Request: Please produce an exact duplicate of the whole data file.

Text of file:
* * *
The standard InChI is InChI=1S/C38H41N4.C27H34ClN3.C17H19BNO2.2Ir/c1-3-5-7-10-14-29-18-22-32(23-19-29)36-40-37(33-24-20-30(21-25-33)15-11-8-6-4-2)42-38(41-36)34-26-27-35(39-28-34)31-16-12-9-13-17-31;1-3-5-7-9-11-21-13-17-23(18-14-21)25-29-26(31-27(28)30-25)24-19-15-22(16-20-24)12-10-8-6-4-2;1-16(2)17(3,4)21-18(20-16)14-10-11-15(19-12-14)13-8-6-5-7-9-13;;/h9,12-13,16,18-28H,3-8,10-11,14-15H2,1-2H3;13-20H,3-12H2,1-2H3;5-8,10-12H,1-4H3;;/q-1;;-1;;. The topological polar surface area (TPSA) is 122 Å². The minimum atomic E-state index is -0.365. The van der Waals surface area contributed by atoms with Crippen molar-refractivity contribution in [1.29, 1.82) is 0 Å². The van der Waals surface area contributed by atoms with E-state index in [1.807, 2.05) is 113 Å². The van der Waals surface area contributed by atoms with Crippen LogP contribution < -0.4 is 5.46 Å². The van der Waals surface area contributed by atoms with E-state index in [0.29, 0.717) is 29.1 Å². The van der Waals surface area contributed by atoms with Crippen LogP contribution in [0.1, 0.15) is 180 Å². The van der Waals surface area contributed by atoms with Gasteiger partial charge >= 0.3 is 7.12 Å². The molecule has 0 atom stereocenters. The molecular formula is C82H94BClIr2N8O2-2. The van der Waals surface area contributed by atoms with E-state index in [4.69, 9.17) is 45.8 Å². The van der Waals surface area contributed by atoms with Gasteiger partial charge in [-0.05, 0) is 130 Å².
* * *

The standard InChI is InChI=1S/C38H41N4.C27H34ClN3.C17H19BNO2.2Ir/c1-3-5-7-10-14-29-18-22-32(23-19-29)36-40-37(33-24-20-30(21-25-33)15-11-8-6-4-2)42-38(41-36)34-26-27-35(39-28-34)31-16-12-9-13-17-31;1-3-5-7-9-11-21-13-17-23(18-14-21)25-29-26(31-27(28)30-25)24-19-15-22(16-20-24)12-10-8-6-4-2;1-16(2)17(3,4)21-18(20-16)14-10-11-15(19-12-14)13-8-6-5-7-9-13;;/h9,12-13,16,18-28H,3-8,10-11,14-15H2,1-2H3;13-20H,3-12H2,1-2H3;5-8,10-12H,1-4H3;;/q-1;;-1;;. The topological polar surface area (TPSA) is 122 Å². The minimum atomic E-state index is -0.365. The van der Waals surface area contributed by atoms with Crippen molar-refractivity contribution in [1.29, 1.82) is 0 Å². The van der Waals surface area contributed by atoms with E-state index in [1.807, 2.05) is 113 Å². The van der Waals surface area contributed by atoms with Crippen LogP contribution < -0.4 is 5.46 Å². The van der Waals surface area contributed by atoms with E-state index in [0.29, 0.717) is 29.1 Å². The van der Waals surface area contributed by atoms with Crippen LogP contribution in [0.1, 0.15) is 180 Å². The van der Waals surface area contributed by atoms with Gasteiger partial charge >= 0.3 is 7.12 Å². The molecule has 0 atom stereocenters. The molecular formula is C82H94BClIr2N8O2-2. The van der Waals surface area contributed by atoms with E-state index in [4.69, 9.17) is 45.8 Å². The van der Waals surface area contributed by atoms with Gasteiger partial charge in [-0.05, 0) is 130 Å².